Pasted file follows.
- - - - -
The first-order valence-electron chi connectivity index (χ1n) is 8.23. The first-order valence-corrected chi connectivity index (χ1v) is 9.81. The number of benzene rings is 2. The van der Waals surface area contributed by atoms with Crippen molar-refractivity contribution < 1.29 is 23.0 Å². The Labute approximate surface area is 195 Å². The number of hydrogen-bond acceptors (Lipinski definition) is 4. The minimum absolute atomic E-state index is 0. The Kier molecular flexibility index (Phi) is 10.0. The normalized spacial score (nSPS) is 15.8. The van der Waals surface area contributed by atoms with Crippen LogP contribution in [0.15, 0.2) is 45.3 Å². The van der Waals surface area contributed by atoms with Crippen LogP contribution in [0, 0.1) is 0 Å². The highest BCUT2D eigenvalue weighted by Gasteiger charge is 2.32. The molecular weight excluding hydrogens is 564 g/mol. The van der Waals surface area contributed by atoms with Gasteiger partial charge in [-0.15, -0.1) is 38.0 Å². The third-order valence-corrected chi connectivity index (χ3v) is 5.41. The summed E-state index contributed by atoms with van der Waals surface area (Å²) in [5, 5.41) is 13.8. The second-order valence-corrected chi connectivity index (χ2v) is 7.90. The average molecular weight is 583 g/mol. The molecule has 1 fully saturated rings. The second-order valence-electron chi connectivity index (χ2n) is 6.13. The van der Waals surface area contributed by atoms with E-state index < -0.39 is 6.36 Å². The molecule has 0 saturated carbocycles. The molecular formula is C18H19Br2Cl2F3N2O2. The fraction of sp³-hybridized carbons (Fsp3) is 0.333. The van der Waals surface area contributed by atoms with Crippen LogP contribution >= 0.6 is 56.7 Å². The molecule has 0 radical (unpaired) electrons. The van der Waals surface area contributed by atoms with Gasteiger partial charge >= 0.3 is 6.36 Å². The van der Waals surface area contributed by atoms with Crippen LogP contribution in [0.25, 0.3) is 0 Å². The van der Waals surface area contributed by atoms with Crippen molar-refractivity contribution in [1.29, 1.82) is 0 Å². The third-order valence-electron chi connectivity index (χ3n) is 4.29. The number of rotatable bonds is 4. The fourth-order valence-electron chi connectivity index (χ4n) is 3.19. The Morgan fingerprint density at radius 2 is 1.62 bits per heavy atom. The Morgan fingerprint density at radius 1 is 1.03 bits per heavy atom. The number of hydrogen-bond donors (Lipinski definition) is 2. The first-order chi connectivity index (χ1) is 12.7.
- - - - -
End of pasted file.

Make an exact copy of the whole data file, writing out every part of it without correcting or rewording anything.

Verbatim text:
The first-order valence-electron chi connectivity index (χ1n) is 8.23. The first-order valence-corrected chi connectivity index (χ1v) is 9.81. The number of benzene rings is 2. The van der Waals surface area contributed by atoms with Crippen molar-refractivity contribution < 1.29 is 23.0 Å². The Labute approximate surface area is 195 Å². The number of hydrogen-bond acceptors (Lipinski definition) is 4. The minimum absolute atomic E-state index is 0. The Kier molecular flexibility index (Phi) is 10.0. The normalized spacial score (nSPS) is 15.8. The van der Waals surface area contributed by atoms with Crippen LogP contribution in [0.15, 0.2) is 45.3 Å². The van der Waals surface area contributed by atoms with Crippen LogP contribution in [0, 0.1) is 0 Å². The highest BCUT2D eigenvalue weighted by Gasteiger charge is 2.32. The molecular weight excluding hydrogens is 564 g/mol. The van der Waals surface area contributed by atoms with Gasteiger partial charge in [-0.15, -0.1) is 38.0 Å². The third-order valence-corrected chi connectivity index (χ3v) is 5.41. The summed E-state index contributed by atoms with van der Waals surface area (Å²) in [5, 5.41) is 13.8. The second-order valence-corrected chi connectivity index (χ2v) is 7.90. The average molecular weight is 583 g/mol. The molecule has 1 fully saturated rings. The second-order valence-electron chi connectivity index (χ2n) is 6.13. The van der Waals surface area contributed by atoms with E-state index < -0.39 is 6.36 Å². The molecule has 0 saturated carbocycles. The molecular formula is C18H19Br2Cl2F3N2O2. The fraction of sp³-hybridized carbons (Fsp3) is 0.333. The van der Waals surface area contributed by atoms with Crippen LogP contribution >= 0.6 is 56.7 Å². The molecule has 0 radical (unpaired) electrons. The van der Waals surface area contributed by atoms with Gasteiger partial charge >= 0.3 is 6.36 Å². The van der Waals surface area contributed by atoms with Crippen LogP contribution in [0.25, 0.3) is 0 Å². The van der Waals surface area contributed by atoms with Crippen molar-refractivity contribution in [1.29, 1.82) is 0 Å². The third-order valence-electron chi connectivity index (χ3n) is 4.29. The number of rotatable bonds is 4. The fourth-order valence-electron chi connectivity index (χ4n) is 3.19. The Morgan fingerprint density at radius 2 is 1.62 bits per heavy atom. The Morgan fingerprint density at radius 1 is 1.03 bits per heavy atom. The number of hydrogen-bond donors (Lipinski definition) is 2. The first-order chi connectivity index (χ1) is 12.7.